Severe pododermatitis is a common lesion in turkeys, unlike in broiler chickens. Both dietary factors (soybean meal, biotin, methionine) and poor litter conditions (wet litter) are documented etiologies of footpad lesions. In the United States and United Kingdom both farm managers and processors monitor lesions. The United Kingdom reports an average footpad relative score higher than that of the United States. In both countries, incidence in toms is higher than in hens. There is no significant difference by country. Data support no consistent association with other lesions (i.e., breast blisters or condemnations), breed, or performance parameters (i.e., weight gain or age). The litter type used in the United Kingdom is either straw or wood shavings, whereas in the United States producers predominantly use wood shavings. In the United Kingdom, diets are formulated with a higher protein, which affects the excreta and subsequent litter conditions. British United Turkey is the predominate breed in the United Kingdom. In the United States, three breeds, British United Turkey of America, hybrid, and Nicholas, are common. Recent research has demonstrated the association between biotin levels and pododermatitis. Factors associated with pododermatitis (such as production systems, wet litter, and stocking density) are discussed. There are some indications that increased stocking density is associated with pododermatitis lesions. Further research is needed to identify what management factors are associated with pododermatitis.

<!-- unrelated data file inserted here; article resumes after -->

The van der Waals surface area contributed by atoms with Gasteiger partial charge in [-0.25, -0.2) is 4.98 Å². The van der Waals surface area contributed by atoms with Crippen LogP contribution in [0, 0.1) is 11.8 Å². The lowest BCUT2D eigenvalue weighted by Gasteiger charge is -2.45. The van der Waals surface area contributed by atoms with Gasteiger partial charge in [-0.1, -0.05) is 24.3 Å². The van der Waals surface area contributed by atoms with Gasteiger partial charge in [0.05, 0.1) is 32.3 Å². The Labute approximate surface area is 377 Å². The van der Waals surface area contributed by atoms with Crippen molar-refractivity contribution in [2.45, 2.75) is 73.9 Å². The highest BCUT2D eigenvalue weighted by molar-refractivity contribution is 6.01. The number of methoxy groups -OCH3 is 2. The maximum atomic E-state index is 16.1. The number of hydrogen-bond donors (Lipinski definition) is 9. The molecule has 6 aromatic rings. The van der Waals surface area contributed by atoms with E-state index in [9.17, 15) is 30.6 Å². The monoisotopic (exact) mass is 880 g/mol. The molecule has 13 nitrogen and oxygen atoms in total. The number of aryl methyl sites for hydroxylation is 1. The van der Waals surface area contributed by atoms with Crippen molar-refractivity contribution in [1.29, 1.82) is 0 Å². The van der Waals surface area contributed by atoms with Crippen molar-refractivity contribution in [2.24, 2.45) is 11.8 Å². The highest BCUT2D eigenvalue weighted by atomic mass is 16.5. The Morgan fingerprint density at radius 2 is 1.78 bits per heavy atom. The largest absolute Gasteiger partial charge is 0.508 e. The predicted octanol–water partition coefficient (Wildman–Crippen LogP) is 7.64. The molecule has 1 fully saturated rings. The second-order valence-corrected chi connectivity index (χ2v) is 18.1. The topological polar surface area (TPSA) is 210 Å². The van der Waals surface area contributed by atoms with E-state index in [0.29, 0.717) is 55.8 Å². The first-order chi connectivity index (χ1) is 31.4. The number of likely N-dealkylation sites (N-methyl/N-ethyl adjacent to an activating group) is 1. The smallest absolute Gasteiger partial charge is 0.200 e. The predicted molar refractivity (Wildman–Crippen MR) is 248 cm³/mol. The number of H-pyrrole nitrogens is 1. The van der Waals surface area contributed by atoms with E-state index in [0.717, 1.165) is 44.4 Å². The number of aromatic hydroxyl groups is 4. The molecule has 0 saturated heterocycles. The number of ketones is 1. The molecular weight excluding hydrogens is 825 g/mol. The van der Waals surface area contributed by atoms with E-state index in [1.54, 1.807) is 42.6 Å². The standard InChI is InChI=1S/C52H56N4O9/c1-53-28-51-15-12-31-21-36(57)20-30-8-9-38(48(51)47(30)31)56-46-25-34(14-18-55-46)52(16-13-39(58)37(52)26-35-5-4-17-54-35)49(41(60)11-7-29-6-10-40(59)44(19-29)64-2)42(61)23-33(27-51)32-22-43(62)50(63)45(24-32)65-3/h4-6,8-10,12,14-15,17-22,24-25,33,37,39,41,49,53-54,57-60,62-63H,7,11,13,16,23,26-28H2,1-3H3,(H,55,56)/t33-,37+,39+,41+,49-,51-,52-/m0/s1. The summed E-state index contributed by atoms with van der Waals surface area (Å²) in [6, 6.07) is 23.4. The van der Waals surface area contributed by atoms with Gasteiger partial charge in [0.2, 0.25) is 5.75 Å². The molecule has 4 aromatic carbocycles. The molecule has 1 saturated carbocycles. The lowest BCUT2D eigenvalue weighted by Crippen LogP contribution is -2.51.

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Vol. 46 • No. 4